How to clean: Place the sponge on the top rack of your dishwasher, and put it on the “heated dry” setting. Alternatively, soak the sponge in vinegar for about five minutes, or in a diluted bleach solution (½ cup of bleach for every gallon of water). Note: Never mix vinegar and bleach, as it can cause noxious gases.
How to clean: To prevent bacteria from growing in tiny cuts or grooves on wooden cutting boards, Cameron suggests cleaning them thoroughly after every use with dish soap and hot water. Once dry, wipe down with vinegar and a cloth, but never soak or put a wooden cutting board in the dishwasher, to prevent warping, cracking, and splitting.
For your plastic cutting boards, apply a solution of 4 tablespoons of baking soda, 1 tablespoon of dishwashing detergent, and 2 tablespoons of hydrogen peroxide and let sit overnight. Wash the cutting board with water and dish soap, and allow it to dry completely.
A recent study found that homes with pets had not only a higher concentration of bacteria, but many more types and species of bacteria, too. A lot of that bacteria can be found in their toy basket: Our furry friends slobber all over their toys, which primes the play things as hotbeds for mold, yeast, and other bacteria, says Stapf.
How to clean: To destroy any potential bacteria buildup, soak rubber toys in a solution of one part water and one part white vinegar for 5 to 10 minutes, then run the rubber toys through the dishwasher and let air dry. Toss stuffed and soft toys once they start to tear or smell.
Yikes: “There’s more E. coli in a kitchen sink than in a toilet after you flush it,” Dr. Charles Gerba told Food & Wine. Needless to say, it’s necessary to give this area of your home a deep clean at least once a month, says Cameron.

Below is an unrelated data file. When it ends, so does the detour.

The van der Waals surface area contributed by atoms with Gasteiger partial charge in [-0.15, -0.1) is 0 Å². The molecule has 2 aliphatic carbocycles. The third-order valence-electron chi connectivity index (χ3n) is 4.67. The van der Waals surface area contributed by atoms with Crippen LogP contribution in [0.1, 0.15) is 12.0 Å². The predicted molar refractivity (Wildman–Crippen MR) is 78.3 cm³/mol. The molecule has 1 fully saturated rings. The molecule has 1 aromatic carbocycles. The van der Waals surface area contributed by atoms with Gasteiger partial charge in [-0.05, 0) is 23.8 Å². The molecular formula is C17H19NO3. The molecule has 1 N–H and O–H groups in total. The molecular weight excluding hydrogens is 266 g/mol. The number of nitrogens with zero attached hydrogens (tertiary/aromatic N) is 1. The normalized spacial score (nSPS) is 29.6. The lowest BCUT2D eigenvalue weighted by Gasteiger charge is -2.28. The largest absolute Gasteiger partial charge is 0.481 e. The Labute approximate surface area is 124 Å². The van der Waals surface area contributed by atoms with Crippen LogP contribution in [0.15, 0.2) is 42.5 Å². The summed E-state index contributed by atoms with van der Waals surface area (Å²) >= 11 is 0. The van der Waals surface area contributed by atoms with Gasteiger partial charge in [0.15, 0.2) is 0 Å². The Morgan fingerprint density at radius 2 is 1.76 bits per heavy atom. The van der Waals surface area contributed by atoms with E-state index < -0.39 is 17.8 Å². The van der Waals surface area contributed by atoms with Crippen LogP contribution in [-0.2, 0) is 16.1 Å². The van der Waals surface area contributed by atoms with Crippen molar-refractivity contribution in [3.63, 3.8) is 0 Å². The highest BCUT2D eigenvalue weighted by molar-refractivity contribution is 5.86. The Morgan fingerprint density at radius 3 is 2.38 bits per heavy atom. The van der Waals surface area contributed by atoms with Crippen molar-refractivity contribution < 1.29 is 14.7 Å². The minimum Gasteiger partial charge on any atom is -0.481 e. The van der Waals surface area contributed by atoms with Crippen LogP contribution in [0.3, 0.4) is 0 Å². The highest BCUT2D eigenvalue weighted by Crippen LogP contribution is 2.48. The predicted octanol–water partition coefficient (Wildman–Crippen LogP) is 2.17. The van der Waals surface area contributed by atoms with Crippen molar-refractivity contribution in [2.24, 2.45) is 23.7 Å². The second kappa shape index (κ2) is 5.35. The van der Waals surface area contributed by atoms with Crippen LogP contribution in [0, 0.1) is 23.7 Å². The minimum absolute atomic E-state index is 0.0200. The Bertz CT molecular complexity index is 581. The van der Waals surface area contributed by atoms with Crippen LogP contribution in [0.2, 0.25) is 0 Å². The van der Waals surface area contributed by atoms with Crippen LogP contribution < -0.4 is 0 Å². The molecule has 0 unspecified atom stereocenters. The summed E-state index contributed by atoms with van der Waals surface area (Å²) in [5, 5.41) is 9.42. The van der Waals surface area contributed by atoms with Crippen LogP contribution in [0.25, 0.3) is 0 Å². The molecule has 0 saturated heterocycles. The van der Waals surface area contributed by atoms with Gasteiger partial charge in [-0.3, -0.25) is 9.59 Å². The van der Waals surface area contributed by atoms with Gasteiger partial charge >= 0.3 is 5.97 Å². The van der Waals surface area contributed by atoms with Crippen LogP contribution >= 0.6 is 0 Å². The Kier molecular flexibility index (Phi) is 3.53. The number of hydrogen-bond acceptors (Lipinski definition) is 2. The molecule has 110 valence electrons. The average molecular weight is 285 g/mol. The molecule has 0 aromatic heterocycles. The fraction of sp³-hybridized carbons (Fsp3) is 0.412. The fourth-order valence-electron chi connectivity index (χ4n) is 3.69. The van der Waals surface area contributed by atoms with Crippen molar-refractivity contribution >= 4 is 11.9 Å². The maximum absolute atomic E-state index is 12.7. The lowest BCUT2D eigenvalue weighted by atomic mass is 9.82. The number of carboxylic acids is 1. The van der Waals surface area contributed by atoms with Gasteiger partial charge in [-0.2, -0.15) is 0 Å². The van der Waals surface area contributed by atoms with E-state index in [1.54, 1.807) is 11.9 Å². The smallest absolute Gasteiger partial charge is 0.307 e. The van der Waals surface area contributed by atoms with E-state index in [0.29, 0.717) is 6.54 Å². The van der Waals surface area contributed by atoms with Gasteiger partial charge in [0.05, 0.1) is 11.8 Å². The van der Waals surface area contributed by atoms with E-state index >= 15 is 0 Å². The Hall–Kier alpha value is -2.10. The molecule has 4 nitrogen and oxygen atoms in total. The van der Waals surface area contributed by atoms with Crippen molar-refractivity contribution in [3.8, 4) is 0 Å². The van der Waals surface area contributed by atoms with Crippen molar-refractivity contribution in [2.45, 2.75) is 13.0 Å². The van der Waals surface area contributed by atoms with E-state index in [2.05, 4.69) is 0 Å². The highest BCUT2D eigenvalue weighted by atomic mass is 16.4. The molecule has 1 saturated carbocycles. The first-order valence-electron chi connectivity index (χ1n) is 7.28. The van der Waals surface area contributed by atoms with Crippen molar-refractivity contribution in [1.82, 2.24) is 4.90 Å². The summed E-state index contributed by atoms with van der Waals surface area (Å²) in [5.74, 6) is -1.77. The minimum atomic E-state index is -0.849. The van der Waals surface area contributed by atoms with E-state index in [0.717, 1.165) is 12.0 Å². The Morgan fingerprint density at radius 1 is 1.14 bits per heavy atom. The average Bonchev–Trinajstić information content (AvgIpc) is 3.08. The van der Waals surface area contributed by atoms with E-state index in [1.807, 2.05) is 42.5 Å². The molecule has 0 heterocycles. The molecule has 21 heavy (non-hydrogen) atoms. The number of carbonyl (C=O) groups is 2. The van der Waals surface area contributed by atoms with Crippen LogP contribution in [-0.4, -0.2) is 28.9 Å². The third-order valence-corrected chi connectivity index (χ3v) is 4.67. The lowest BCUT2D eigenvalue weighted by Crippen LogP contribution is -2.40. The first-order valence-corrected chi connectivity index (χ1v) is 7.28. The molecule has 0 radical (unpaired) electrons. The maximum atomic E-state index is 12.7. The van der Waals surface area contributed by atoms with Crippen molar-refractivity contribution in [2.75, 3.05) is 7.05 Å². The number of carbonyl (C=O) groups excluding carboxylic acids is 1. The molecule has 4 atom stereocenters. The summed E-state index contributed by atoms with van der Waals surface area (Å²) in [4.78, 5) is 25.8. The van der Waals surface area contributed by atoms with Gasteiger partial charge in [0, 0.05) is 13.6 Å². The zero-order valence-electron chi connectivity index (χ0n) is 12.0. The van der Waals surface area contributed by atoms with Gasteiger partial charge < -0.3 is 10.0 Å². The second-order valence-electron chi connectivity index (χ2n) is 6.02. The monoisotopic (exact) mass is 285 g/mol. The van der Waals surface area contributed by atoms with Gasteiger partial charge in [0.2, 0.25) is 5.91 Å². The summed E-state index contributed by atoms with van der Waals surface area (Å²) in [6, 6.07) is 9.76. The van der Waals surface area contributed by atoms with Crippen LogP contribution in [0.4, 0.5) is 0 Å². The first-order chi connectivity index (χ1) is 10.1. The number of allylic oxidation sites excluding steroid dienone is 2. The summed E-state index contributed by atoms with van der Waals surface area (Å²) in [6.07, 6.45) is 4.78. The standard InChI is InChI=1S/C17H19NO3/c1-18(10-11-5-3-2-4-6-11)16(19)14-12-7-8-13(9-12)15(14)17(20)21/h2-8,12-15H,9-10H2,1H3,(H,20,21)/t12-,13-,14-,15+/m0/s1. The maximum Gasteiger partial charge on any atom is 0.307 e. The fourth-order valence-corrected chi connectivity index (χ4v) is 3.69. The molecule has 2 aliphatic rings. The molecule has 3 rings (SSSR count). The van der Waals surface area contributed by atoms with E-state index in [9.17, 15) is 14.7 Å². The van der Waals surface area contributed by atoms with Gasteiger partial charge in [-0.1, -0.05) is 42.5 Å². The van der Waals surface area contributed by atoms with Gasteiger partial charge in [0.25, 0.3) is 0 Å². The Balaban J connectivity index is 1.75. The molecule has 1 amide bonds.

How to clean: Once your sink is empty, wash down the entire surface using a gentle soap, soft cloth, and warm water. Make your own cleaning solution by mixing 1 teaspoon of baking soda and a ¼ cup of lemon juice. Apply the mixture over the surface of the sink and let it sit overnight. In the morning, boil some hot water and rinse the entire sink. Completely dry the sink surface using a clean towel.
“Since you use your toothbrush to clean your mouth, you expect it to be clean,” says Doyle James, president of Mr. Rooter Plumbing, a Neighborly Company. “But what many don't realize is your toothbrush is the perfect place for bacteria to hide.” In fact, you're probably brushing your teeth with fecal matter.
How to clean: First off, flush with the lid down and store your toothbrush far from the toilet. If you flush with the lid up, fecal matter can more easily spread around the room and land on every surface, including your toothbrush, says James. Make sure you change your toothbrush every three months. If you get sick, replace your toothbrush once you recover to prevent the germs and bacteria from your illness from passing right back to you.
In one analysis, samples taken from coffee makers tested positive for staphylococcus, streptococcus, bacillus cereus, and E. coli. Not exactly what you want you want out of your morning cuppa! Even the drip trays are gross: Researchers recently found that the leftover liquid was host to between 35 and 67 genera of different bacteria.
How to clean: